Meet Wiggle Tooth, Germany’s Stereotypical Native of Hygiene
The fight against Native mascots, stereotypes and caricatures have made recent headlines around the world as Native Americans continue attempts to educate others against the usage and defense of demeaning and disrespectful imagery, and stop the practice. Though research studies by groups such as the American Psychology Association have concluded such imagery is detrimental to Natives, especially in our young people, who have some of the highest rates of suicide in the world, in Germany such images are endless.
Just one among other German authors with Indians as their drawing point, from penning crime dramas and thrillers, Sascha Ehlert turned to that more financially lucrative theme, using such Native caricatures to fuel a series of children’s books promoting good oral hygiene. Written in adventure type stories geared towards ages four to 10, after gaining in popularity with children, parents and teachers, the author soon began to promote his work by touring festivals, schools and kindergartens, where he is received with eager applause. Wearing his own fake Indian headband with a feather, in front of an audience of “little Indians” bedecked the same, Ehlert often encourages them to make whooping noises in imitation of the Indian stereotype to build the atmosphere before beginning his storytelling.
With illustrations by José Antonio Martin Vilchez, the main character of the books is a little girl named Wiggle Tooth of the Tooth Tribe. A stereotypical supporting cast includes a gray-haired shaman, a faithful animal sidekick and a variety of comedic others. The main rivals of her band are the Stinkyfoot Tribe, the leader of which is Chief Cheese Foot. Other tribes interested in gaining the lost teeth of the Tooth tribe’s children and making general mischief are the Cavity Apaches, whose favorite past-time is tying people to martyr stakes.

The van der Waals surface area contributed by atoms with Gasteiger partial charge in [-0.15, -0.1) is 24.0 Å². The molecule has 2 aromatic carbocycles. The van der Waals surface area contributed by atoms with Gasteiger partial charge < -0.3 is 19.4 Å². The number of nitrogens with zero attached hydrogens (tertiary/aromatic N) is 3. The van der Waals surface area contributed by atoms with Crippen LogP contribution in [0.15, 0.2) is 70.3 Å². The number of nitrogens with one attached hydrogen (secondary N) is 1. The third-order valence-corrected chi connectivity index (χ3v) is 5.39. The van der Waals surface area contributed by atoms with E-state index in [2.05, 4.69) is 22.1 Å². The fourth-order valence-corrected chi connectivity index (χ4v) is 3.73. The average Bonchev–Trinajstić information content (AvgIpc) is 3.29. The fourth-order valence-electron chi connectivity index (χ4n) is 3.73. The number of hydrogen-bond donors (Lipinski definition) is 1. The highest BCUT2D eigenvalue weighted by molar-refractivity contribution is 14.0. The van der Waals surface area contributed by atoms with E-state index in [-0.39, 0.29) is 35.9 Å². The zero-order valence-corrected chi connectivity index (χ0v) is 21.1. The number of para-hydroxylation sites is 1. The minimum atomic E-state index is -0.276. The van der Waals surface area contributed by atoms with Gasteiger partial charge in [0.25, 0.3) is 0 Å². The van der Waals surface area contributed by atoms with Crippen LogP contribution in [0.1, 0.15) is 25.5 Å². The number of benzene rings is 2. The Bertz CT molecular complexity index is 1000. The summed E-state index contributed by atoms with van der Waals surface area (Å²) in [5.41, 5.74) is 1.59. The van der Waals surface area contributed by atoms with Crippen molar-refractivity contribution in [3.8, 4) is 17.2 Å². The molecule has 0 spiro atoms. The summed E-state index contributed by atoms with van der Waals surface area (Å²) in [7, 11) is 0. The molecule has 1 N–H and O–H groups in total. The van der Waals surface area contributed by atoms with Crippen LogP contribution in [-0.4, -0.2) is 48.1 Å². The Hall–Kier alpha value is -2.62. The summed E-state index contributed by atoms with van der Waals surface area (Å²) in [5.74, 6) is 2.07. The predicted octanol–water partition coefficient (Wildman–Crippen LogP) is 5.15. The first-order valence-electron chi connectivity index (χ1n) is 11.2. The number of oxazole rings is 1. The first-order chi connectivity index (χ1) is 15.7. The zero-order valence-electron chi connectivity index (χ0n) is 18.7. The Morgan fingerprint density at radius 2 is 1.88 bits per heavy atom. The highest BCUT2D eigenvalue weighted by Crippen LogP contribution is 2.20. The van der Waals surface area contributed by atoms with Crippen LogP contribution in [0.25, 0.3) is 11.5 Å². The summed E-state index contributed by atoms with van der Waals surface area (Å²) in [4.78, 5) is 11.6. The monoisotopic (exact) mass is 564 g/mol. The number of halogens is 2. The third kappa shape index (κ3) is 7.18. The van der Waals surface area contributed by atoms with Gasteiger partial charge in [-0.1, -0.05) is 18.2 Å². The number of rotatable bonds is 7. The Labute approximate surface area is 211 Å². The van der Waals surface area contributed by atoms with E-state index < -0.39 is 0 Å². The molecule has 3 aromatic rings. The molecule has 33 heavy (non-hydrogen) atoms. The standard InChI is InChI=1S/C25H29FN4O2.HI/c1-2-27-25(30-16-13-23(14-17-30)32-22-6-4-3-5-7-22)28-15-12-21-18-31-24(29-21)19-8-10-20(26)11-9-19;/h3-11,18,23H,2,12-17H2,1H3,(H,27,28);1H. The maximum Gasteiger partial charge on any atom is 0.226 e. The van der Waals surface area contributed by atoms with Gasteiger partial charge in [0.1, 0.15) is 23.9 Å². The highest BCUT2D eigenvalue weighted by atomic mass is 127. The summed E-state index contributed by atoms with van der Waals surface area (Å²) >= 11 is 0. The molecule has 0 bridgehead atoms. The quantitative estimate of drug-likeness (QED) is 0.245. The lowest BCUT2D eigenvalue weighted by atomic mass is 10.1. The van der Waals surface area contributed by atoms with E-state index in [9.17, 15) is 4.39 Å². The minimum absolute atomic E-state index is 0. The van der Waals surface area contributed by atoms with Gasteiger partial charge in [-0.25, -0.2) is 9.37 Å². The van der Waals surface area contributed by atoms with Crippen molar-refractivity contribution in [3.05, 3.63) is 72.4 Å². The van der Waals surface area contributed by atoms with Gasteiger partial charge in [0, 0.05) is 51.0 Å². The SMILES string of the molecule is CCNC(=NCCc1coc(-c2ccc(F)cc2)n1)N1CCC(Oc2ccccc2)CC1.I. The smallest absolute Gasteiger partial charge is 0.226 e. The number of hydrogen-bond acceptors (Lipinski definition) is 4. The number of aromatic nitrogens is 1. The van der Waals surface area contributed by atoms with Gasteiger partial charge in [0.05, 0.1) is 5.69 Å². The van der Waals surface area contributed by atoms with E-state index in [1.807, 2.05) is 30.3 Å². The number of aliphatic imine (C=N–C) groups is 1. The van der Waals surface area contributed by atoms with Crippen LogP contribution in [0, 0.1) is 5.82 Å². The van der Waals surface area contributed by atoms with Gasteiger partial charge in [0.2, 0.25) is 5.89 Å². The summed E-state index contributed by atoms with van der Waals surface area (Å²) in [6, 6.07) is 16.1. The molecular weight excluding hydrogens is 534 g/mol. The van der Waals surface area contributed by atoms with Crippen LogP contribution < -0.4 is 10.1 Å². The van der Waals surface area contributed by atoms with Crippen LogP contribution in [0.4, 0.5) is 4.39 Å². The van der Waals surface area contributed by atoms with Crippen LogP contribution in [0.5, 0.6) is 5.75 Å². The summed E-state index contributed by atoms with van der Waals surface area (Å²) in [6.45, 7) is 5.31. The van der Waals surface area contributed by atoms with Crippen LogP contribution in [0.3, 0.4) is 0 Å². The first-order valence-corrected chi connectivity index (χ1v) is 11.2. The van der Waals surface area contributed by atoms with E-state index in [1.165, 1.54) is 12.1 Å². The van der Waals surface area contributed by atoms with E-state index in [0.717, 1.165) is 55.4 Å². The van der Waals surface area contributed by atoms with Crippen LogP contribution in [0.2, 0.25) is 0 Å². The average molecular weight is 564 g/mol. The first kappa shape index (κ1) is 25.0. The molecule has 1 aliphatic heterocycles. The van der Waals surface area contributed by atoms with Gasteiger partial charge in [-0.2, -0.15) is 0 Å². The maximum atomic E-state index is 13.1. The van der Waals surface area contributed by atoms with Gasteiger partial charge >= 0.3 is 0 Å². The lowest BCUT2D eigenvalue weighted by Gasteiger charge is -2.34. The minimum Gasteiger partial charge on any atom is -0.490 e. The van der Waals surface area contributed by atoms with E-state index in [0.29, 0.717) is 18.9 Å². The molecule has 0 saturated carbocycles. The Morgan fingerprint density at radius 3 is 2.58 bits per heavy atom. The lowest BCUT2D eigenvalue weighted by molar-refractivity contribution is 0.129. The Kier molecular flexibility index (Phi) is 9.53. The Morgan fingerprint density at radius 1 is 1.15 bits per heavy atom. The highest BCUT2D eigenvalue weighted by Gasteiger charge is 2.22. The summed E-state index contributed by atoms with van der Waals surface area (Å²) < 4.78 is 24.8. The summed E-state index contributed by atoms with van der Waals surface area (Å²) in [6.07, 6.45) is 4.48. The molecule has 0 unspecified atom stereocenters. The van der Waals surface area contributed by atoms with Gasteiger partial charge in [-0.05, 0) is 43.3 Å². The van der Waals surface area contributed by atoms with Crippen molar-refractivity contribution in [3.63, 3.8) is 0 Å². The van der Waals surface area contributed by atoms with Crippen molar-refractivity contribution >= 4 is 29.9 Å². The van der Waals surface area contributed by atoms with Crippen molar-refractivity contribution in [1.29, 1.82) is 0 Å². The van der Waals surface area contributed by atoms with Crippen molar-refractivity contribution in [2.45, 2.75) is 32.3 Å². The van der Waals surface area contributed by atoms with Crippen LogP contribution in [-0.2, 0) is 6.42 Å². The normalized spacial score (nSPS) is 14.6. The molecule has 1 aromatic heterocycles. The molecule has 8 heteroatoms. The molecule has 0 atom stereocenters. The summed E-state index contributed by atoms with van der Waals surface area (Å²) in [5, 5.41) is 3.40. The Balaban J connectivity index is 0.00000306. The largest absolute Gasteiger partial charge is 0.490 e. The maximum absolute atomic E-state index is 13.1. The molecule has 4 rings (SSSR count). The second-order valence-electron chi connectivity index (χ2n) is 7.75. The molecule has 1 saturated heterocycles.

Doubtless, children need education about proper teeth cleaning practices, and using fun images or stories can make dental care more memorable, but what does using racial stereotypes and caricatures also teach the children? The APA further explained, “the continued use of American Indian mascots, symbols, images, and personalities has a negative effect not only on American Indians students but all students. The educational experiences of members of all communities, especially those who have had little or no contact with Indigenous Peoples, teaches non-Indian children that it's acceptable to participate in culturally abusive behavior and perpetuate inaccurate misconceptions about American Indian culture.”
Additionally, it “undermines the ability of American Indian nations to portray accurate and respectful images of their culture, spirituality, and traditions. It is a form of discrimination against American Indian Nations that can lead to negative relations between groups.”
Though some claim: “It’s just fiction,” “It’s harmless,” or “We are doing it to honor you,” Dr. Stephanie Fryberg, of the University of Arizona, said such images “are harmful not only because they are often negative, but because they remind American Indians of the limited ways in which others see them. This in turn restricts the number of ways American Indians can see themselves."
Admired at the Leipzig and Frankfurt Book Fairs, Ehlert’s series of pseudo Natives have caught the eye and imaginations of children and parents of a country arguably known to idolize and compartmentalize Native Americans as being one-dimensional beings of the romanticized past.
Thus far, the only critical comments by German reviewers have stated, “the tooth care tips were rather out-of-date,” yet ironically enough there was wide admiration for "the beautiful cartoons." There has been no mention or questioning of creating a fake background of people and cultures still active for one's own popularity or amusement. For authors such as Ehlert, it also effectively demonstrates that somehow it is okay to stereotype a culture and its people for one’s own gain.
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